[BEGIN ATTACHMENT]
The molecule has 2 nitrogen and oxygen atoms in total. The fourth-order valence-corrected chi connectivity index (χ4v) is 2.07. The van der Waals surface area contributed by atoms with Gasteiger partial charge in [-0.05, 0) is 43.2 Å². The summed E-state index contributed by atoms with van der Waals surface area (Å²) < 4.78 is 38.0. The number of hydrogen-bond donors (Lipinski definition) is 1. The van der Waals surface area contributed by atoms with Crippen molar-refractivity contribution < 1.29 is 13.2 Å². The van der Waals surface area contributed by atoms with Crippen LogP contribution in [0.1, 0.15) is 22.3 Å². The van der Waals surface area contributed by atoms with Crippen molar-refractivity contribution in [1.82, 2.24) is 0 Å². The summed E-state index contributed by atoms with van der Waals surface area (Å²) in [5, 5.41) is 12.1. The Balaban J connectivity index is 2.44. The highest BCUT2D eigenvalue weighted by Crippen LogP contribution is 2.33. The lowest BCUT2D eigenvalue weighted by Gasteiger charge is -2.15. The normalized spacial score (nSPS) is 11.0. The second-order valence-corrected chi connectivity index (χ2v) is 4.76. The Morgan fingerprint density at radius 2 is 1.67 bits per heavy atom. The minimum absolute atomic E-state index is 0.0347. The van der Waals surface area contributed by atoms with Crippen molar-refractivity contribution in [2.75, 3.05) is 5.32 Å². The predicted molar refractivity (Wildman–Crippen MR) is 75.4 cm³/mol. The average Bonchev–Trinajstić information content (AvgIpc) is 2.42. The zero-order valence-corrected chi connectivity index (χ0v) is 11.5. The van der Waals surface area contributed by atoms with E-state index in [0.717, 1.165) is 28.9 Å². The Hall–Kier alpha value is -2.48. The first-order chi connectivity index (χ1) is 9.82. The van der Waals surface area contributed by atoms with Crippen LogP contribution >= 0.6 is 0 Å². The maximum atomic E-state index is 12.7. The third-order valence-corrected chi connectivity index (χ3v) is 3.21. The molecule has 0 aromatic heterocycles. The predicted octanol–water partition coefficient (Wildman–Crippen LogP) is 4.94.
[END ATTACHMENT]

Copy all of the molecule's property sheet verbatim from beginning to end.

The molecule has 2 nitrogen and oxygen atoms in total. The fourth-order valence-corrected chi connectivity index (χ4v) is 2.07. The van der Waals surface area contributed by atoms with Gasteiger partial charge in [-0.05, 0) is 43.2 Å². The summed E-state index contributed by atoms with van der Waals surface area (Å²) < 4.78 is 38.0. The number of hydrogen-bond donors (Lipinski definition) is 1. The van der Waals surface area contributed by atoms with Crippen molar-refractivity contribution < 1.29 is 13.2 Å². The van der Waals surface area contributed by atoms with Crippen LogP contribution in [0.1, 0.15) is 22.3 Å². The van der Waals surface area contributed by atoms with Crippen molar-refractivity contribution in [1.82, 2.24) is 0 Å². The summed E-state index contributed by atoms with van der Waals surface area (Å²) in [5, 5.41) is 12.1. The Balaban J connectivity index is 2.44. The highest BCUT2D eigenvalue weighted by Crippen LogP contribution is 2.33. The lowest BCUT2D eigenvalue weighted by Gasteiger charge is -2.15. The normalized spacial score (nSPS) is 11.0. The second-order valence-corrected chi connectivity index (χ2v) is 4.76. The Morgan fingerprint density at radius 2 is 1.67 bits per heavy atom. The minimum absolute atomic E-state index is 0.0347. The van der Waals surface area contributed by atoms with Crippen molar-refractivity contribution in [2.75, 3.05) is 5.32 Å². The predicted molar refractivity (Wildman–Crippen MR) is 75.4 cm³/mol. The average Bonchev–Trinajstić information content (AvgIpc) is 2.42. The zero-order valence-corrected chi connectivity index (χ0v) is 11.5. The van der Waals surface area contributed by atoms with E-state index in [0.717, 1.165) is 28.9 Å². The Hall–Kier alpha value is -2.48. The first-order chi connectivity index (χ1) is 9.82. The van der Waals surface area contributed by atoms with Crippen LogP contribution >= 0.6 is 0 Å². The maximum atomic E-state index is 12.7. The third-order valence-corrected chi connectivity index (χ3v) is 3.21. The molecule has 0 aromatic heterocycles. The predicted octanol–water partition coefficient (Wildman–Crippen LogP) is 4.94.